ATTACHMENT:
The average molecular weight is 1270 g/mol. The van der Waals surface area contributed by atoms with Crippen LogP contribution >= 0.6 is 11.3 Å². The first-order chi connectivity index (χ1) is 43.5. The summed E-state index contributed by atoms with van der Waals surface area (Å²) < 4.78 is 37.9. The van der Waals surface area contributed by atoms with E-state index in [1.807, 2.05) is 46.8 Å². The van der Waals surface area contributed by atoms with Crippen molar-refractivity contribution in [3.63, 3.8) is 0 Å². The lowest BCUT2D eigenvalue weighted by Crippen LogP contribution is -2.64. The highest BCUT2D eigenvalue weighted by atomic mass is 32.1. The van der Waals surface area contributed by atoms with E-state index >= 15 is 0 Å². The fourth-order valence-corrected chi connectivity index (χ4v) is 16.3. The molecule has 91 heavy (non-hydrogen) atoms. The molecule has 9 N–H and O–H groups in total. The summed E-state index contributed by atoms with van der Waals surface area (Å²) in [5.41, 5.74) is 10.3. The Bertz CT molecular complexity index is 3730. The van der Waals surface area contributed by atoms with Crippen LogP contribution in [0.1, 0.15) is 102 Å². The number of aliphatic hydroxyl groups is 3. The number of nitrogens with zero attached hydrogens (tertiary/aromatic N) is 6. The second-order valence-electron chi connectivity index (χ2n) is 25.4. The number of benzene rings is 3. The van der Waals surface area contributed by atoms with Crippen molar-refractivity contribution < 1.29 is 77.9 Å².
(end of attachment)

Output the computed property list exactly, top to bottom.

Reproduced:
The average molecular weight is 1270 g/mol. The van der Waals surface area contributed by atoms with Crippen LogP contribution >= 0.6 is 11.3 Å². The first-order chi connectivity index (χ1) is 43.5. The summed E-state index contributed by atoms with van der Waals surface area (Å²) < 4.78 is 37.9. The van der Waals surface area contributed by atoms with E-state index in [1.807, 2.05) is 46.8 Å². The van der Waals surface area contributed by atoms with Crippen molar-refractivity contribution in [3.63, 3.8) is 0 Å². The lowest BCUT2D eigenvalue weighted by Crippen LogP contribution is -2.64. The highest BCUT2D eigenvalue weighted by atomic mass is 32.1. The van der Waals surface area contributed by atoms with E-state index >= 15 is 0 Å². The fourth-order valence-corrected chi connectivity index (χ4v) is 16.3. The molecule has 91 heavy (non-hydrogen) atoms. The molecule has 9 N–H and O–H groups in total. The summed E-state index contributed by atoms with van der Waals surface area (Å²) in [5.41, 5.74) is 10.3. The Bertz CT molecular complexity index is 3730. The van der Waals surface area contributed by atoms with Crippen LogP contribution in [0.1, 0.15) is 102 Å². The number of aliphatic hydroxyl groups is 3. The number of nitrogens with zero attached hydrogens (tertiary/aromatic N) is 6. The second-order valence-electron chi connectivity index (χ2n) is 25.4. The number of benzene rings is 3. The van der Waals surface area contributed by atoms with Crippen molar-refractivity contribution < 1.29 is 77.9 Å².